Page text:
Cultural Awareness in the UK
Find out about customs and behaviour in the UK

International Students Connect

Just Connect for international students in the UK

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Explore cultural differences and similarities between the UK and your country.

Discover what behaviour the British appreciate and what drives them insane.

Examine and appreciate the reasons behind the way people behave.

According to Oscar Fovarge

1   When asked, everyone is 'Orright!'.
2   The milk goes in the cup first.
3   The UK is made up of five distinct countries: England, Scotland, Wales, Northern Ireland and London.
4   The evidence that an important British ritual has just taken place is the squeezed teabag on a draining board.
5   The fastest student food on the planet is axle-grease on toast.
6   A sport's fan's behaviour depends on the size and shape of the ball.
7   Academic gossip travels at the speed of delight.
8   The answer to 90% of questions about entertainment is 'Stephen Fry'.
9   'Excuse me' can be passive aggressive, while 'scuse me' is friendly.
10 Bread. Sausage. Very nearly the same thing.
11 To show someone you really like them, shorten their name to one syllable then add 'zza'.
12 The British invented most things, but then sold them to Americans for little or nothing.

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Five little words can go a long way in the UK to maintaining social harmony.

Visitors to the UK are amazed that people say 'Sorry' when they have done nothing wrong. If one person bumps into another, they both say 'sorry'. In this case, 'sorry' is shorthand for 'no problem' or 'nothing to worry about'.

You may be surprised how often people say 'thanks' or 'thank you', for example in a shop. You may count half a dozen for one simple transaction. It shows that the buyer respects the person working in the shop and does not see him or her as some sort of low-paid servant.

Requests beginning with 'Could' and 'Would' express politeness and show that the person asking is not making a demand. It's mostly used with people one doesn't know well, but can be used with friends in recognition that the other is doing one a favour or being especially helpful.

'Please' is often used at the end of a brief request to show politeness. For example, 'A single ticket to Birmingham Central, please.'

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Queuing really is an important element of social interaction in the UK. A line is easy. You can see individuals standing behind each other in recognisable order. However, some queues - for example in a busy shop or pub - look like small crowds. Do not be deceived. Almost everybody, including the person serving behind the counter, will have an idea of a person's position in the queue. You can try to jump the queue, but don't be surprised if you are ignored or quietly penalized, as the following story demonstrates.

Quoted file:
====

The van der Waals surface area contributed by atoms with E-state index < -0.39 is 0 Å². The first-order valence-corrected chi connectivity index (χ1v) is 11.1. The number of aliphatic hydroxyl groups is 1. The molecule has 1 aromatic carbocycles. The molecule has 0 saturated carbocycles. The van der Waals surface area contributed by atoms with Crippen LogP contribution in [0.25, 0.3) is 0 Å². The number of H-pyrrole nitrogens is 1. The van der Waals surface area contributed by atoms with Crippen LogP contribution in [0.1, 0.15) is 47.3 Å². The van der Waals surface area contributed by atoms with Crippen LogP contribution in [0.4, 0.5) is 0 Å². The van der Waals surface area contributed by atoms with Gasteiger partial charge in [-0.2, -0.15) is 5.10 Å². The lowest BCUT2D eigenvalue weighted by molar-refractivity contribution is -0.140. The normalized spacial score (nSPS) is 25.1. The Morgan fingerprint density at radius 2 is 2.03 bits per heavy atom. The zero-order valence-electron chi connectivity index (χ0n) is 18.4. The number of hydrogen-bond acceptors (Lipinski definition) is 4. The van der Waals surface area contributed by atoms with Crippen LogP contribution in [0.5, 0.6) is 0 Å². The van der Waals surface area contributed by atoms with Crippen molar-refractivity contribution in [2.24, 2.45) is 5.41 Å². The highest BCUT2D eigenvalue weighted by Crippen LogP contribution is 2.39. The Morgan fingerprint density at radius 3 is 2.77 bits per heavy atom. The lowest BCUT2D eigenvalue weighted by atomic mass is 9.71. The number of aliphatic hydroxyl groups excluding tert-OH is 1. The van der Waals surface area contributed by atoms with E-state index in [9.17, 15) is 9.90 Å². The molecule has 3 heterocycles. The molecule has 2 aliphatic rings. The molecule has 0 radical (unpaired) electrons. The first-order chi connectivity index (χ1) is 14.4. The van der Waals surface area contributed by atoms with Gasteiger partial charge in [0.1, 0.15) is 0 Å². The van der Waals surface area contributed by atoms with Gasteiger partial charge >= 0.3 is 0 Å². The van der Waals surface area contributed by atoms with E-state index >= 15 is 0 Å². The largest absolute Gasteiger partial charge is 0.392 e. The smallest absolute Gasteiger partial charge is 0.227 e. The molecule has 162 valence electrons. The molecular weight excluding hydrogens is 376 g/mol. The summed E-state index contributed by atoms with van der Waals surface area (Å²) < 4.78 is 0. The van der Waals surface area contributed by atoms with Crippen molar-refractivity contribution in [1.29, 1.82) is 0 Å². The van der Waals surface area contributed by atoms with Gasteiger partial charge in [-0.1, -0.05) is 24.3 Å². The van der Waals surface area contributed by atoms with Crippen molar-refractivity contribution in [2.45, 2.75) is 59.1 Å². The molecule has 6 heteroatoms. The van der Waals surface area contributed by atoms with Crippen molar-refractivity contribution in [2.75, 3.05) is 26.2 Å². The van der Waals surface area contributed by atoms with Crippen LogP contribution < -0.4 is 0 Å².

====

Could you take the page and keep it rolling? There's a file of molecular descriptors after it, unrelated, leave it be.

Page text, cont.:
A busy professional man was late for his train and pushed into a queue to buy his ticket. (Yes, even Britons can break queuing rules.) Nobody said a word to him. But the woman standing in front of the pusher-in turned to a man two places behind and said, 'Would you like to come in front of me?' The woman then turned to the person who had been three places behind and said, 'Would you like to come in front of me?' In this way the pusher-in found himself at the back of the queue where he should have been in the first place. The man who the woman had called forward first, then turned to her and said, 'Would you like to come in front of me?' So she was back in her original position. In the end, the only change was in the redness of the queue jumper's face.


Go into any café or takeaway sandwich bar and you'll find plenty of bacon or combinations with bacon on offer. If you do not want bacon in your roll or sandwich, double-check with staff that there is none present.

Even products advertised as, for example, 'chicken' can include tiny strips of bacon, as this is supposed to enhance the taste of everything.

One survey that tried to establish the aroma that was most attractive to British men discovered that all the expensive substances produced by top brand perfume manufacturers could not compete with the smell of bacon frying in the kitchen. Even recent studies that associate the consumption of large amounts of processed meats with disease has not dulled the British love affair with the humble bacon rasher.

Quiet Carriage Fotolia Small  THE QUIET CARRIAGE

On most trains there is a 'Quiet Carriage'. It's often the first or last carriage and was created for people who don't spend every minute of their lives on their mobile phones telling their friends everything they're doing.
Many British people get really irritated by others who think that talking on their phones is being quiet. They often don't complain, as British people don't like to 'make a fuss'. But they roll their eyes, sigh a lot and say things like 'Good grief!' or 'For goodness sake!'. However, train staff on board will tell people to stop talking or move to another carriage. If you want to make a call, go somewhere else for a few minutes.


For many more cultural awareness topics, go to our Facebook page. You are also free to contribute your own observations on British behaviour, what it means and how you can react in the best way.
Among other things you can explore how people behave and what it all means in these cases:
Rites of passage in the UK. For example, Fresher's Week at college or uni.
How and when humour is used in the UK and the rules about when and where it can be used.
How the behaviour of sports fans depends on the size and shape of the ball.
Special days and dates in the UK and how people behave.
when they are clearly anything but.